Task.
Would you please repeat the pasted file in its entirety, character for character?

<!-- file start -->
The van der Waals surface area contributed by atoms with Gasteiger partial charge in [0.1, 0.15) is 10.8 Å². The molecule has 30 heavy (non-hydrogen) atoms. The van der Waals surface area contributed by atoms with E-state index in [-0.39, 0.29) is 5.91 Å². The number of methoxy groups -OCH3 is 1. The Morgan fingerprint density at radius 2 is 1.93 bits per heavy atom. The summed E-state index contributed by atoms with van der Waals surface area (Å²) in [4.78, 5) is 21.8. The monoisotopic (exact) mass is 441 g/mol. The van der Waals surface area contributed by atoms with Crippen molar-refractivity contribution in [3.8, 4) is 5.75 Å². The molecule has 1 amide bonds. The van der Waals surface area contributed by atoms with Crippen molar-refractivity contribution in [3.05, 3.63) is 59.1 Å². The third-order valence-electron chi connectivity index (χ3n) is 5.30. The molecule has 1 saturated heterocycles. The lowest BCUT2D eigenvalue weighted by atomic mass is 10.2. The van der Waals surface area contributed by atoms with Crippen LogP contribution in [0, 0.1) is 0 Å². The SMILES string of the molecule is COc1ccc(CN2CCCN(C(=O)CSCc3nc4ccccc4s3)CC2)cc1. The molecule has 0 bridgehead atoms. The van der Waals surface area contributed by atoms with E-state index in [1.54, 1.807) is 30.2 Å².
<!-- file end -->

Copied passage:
The van der Waals surface area contributed by atoms with Gasteiger partial charge in [0.1, 0.15) is 10.8 Å². The molecule has 30 heavy (non-hydrogen) atoms. The van der Waals surface area contributed by atoms with E-state index in [-0.39, 0.29) is 5.91 Å². The number of methoxy groups -OCH3 is 1. The Morgan fingerprint density at radius 2 is 1.93 bits per heavy atom. The summed E-state index contributed by atoms with van der Waals surface area (Å²) in [4.78, 5) is 21.8. The monoisotopic (exact) mass is 441 g/mol. The van der Waals surface area contributed by atoms with Crippen molar-refractivity contribution in [3.8, 4) is 5.75 Å². The molecule has 1 amide bonds. The van der Waals surface area contributed by atoms with Crippen molar-refractivity contribution in [3.05, 3.63) is 59.1 Å². The third-order valence-electron chi connectivity index (χ3n) is 5.30. The molecule has 1 saturated heterocycles. The lowest BCUT2D eigenvalue weighted by atomic mass is 10.2. The van der Waals surface area contributed by atoms with Crippen LogP contribution in [0, 0.1) is 0 Å². The SMILES string of the molecule is COc1ccc(CN2CCCN(C(=O)CSCc3nc4ccccc4s3)CC2)cc1. The molecule has 0 bridgehead atoms. The van der Waals surface area contributed by atoms with E-state index in [1.54, 1.807) is 30.2 Å².